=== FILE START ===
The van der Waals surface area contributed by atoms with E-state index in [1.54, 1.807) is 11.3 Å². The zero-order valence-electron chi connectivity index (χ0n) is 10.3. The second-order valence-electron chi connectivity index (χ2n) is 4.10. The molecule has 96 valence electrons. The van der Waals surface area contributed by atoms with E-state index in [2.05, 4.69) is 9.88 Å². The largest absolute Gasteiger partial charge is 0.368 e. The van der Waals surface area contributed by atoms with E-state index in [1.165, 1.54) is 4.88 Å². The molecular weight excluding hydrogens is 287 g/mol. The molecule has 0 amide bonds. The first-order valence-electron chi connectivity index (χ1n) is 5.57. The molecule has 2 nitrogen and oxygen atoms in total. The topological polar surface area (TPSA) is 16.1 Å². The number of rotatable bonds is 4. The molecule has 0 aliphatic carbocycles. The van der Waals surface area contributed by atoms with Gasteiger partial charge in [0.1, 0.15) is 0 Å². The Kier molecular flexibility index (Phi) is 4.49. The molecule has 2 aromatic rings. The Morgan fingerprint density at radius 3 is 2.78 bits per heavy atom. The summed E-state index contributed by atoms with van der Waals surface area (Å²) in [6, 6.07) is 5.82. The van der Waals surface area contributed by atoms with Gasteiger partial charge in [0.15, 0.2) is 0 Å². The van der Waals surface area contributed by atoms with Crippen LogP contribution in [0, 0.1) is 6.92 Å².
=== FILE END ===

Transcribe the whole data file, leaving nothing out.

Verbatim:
The van der Waals surface area contributed by atoms with E-state index in [1.54, 1.807) is 11.3 Å². The zero-order valence-electron chi connectivity index (χ0n) is 10.3. The second-order valence-electron chi connectivity index (χ2n) is 4.10. The molecule has 96 valence electrons. The van der Waals surface area contributed by atoms with E-state index in [2.05, 4.69) is 9.88 Å². The largest absolute Gasteiger partial charge is 0.368 e. The van der Waals surface area contributed by atoms with E-state index in [1.165, 1.54) is 4.88 Å². The molecular weight excluding hydrogens is 287 g/mol. The molecule has 0 amide bonds. The first-order valence-electron chi connectivity index (χ1n) is 5.57. The molecule has 2 nitrogen and oxygen atoms in total. The topological polar surface area (TPSA) is 16.1 Å². The number of rotatable bonds is 4. The molecule has 0 aliphatic carbocycles. The van der Waals surface area contributed by atoms with Gasteiger partial charge in [0.1, 0.15) is 0 Å². The Kier molecular flexibility index (Phi) is 4.49. The molecule has 2 aromatic rings. The Morgan fingerprint density at radius 3 is 2.78 bits per heavy atom. The summed E-state index contributed by atoms with van der Waals surface area (Å²) in [6, 6.07) is 5.82. The van der Waals surface area contributed by atoms with Gasteiger partial charge in [0.15, 0.2) is 0 Å². The van der Waals surface area contributed by atoms with Crippen LogP contribution in [0, 0.1) is 6.92 Å².